The Secret Life of Bees (Chinese Edition)by Sue Monk Kidd
Sue Monk Kidd's ravishing debut novel has stolen the hearts of reviewers and readers alike with its strong, assured voice. Set in South Carolina in 1964, The Secret Life of Bees tells the story of Lily Owens, whose life has been shaped around the blurred memory of the afternoon her mother was killed. When Lily's fierce-hearted "stand-in mother," Rosaleen,/i>… See more details below
Sue Monk Kidd's ravishing debut novel has stolen the hearts of reviewers and readers alike with its strong, assured voice. Set in South Carolina in 1964, The Secret Life of Bees tells the story of Lily Owens, whose life has been shaped around the blurred memory of the afternoon her mother was killed. When Lily's fierce-hearted "stand-in mother," Rosaleen, insults three of the town's fiercest racists, Lily decides they should both escape to Tiburon, South Carolina--a town that holds the secret to her mother's past. There they are taken in by an eccentric trio of black beekeeping sisters who introduce Lily to a mesmerizing world of bees, honey, and the Black Madonna who presides over their household. This is a remarkable story about divine female power and the transforming power of love--a story that women will share and pass on to their daughters for years to come.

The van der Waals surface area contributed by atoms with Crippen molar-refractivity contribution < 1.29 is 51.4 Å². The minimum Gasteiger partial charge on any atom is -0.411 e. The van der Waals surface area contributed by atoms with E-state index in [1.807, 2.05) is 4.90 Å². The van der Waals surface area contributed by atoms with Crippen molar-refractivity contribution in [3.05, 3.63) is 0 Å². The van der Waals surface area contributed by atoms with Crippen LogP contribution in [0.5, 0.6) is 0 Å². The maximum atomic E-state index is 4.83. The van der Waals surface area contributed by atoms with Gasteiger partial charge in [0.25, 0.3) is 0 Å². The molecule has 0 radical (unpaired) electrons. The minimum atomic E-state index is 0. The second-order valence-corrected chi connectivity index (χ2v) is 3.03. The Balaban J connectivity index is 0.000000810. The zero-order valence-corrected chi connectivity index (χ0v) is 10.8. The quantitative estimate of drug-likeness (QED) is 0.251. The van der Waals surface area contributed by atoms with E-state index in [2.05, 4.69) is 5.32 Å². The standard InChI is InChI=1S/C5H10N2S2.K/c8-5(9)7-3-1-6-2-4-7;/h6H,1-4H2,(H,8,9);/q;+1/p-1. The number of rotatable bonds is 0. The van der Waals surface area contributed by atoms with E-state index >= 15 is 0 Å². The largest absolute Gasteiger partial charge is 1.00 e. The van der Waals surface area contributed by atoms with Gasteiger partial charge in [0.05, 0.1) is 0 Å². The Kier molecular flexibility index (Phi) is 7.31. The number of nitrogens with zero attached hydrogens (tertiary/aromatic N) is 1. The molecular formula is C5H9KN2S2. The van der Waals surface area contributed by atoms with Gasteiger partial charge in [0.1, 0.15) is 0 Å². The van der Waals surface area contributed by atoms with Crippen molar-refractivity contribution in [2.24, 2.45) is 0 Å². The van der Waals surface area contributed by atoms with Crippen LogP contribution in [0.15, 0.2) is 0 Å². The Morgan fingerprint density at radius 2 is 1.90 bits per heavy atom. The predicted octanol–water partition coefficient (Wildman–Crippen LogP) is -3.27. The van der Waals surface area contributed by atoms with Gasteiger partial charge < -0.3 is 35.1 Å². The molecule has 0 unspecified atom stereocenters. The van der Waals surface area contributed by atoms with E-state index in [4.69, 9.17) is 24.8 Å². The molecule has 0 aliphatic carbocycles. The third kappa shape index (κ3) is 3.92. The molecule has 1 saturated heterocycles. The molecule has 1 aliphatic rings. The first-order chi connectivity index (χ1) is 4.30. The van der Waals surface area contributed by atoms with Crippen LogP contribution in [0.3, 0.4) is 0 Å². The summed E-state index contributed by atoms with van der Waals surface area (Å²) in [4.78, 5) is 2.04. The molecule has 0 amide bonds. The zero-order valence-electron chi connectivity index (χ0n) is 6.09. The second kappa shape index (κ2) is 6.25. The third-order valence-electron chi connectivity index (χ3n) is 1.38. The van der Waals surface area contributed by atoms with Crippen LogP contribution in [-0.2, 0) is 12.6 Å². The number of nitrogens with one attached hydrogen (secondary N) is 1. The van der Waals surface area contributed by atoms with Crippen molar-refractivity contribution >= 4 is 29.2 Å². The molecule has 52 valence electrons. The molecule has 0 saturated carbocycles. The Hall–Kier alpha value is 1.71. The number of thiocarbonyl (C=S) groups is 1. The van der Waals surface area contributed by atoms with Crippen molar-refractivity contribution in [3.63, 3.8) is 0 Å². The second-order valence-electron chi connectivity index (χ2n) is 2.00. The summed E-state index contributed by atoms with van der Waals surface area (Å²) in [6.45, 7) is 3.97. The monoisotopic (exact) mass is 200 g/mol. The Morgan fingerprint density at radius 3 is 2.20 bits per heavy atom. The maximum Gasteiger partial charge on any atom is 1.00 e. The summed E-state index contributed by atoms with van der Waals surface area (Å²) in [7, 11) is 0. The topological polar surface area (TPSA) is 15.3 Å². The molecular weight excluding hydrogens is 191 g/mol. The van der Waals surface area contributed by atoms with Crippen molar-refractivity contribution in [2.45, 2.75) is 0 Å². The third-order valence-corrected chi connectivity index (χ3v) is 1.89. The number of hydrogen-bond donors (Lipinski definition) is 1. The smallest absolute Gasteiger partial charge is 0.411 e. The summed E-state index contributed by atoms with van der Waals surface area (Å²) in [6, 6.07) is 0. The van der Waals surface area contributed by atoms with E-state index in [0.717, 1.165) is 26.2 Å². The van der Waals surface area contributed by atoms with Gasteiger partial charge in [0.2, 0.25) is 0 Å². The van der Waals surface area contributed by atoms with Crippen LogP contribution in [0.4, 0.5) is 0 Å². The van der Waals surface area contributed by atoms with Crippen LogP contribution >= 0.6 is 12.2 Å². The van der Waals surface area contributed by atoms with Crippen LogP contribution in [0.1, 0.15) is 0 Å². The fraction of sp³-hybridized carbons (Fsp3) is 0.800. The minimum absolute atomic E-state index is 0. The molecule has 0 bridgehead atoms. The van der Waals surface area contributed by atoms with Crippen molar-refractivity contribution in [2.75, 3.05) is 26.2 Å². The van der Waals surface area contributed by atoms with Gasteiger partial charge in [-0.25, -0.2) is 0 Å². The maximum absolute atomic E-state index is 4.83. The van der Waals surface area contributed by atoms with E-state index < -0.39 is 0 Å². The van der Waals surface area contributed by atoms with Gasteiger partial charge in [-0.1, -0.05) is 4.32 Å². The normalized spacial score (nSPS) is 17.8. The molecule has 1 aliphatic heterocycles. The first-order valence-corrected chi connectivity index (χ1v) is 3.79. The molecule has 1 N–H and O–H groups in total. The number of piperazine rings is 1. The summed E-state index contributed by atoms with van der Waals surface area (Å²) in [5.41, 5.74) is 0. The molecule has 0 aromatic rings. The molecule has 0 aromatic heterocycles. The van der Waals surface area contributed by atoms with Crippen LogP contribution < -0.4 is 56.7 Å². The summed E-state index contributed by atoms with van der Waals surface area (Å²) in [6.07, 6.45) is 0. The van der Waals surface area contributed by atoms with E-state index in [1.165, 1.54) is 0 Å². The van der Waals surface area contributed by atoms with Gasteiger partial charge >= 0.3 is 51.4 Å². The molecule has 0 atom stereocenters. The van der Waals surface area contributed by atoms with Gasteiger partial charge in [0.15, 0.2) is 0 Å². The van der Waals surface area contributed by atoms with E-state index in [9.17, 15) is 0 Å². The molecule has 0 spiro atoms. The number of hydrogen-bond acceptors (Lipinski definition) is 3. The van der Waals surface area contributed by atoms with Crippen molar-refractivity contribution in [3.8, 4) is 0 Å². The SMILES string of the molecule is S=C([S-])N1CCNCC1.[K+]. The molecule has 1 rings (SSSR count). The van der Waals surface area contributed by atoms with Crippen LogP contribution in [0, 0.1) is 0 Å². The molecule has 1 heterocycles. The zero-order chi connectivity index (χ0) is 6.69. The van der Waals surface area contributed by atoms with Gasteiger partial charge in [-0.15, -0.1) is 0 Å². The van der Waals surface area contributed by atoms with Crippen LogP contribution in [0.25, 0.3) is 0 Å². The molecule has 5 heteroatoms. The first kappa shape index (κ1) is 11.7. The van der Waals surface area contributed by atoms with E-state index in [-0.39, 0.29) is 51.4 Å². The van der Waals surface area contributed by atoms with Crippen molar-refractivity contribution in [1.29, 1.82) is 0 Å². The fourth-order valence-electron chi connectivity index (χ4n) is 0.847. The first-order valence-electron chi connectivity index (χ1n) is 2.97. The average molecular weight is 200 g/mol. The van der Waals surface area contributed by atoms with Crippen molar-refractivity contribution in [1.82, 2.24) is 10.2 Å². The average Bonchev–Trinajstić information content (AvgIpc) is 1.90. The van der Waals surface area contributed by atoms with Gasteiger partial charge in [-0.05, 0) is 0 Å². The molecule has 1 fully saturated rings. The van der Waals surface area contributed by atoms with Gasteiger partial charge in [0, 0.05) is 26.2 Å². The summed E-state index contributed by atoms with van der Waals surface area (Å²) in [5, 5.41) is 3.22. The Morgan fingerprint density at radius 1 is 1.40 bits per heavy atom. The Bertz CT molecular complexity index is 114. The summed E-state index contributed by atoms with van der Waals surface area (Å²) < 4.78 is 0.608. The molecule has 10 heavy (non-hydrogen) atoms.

The big book of the moment was The Corrections, Jonathan Franzen's relentless tale of dysfunction, anomie and self-perpetuating dissatisfaction. What could a book about bees possibly yield in a time like this, I wondered as I studied the jacket. It was early morning, dark, when I cracked the spine. It was a far brighter day by the time I had finished.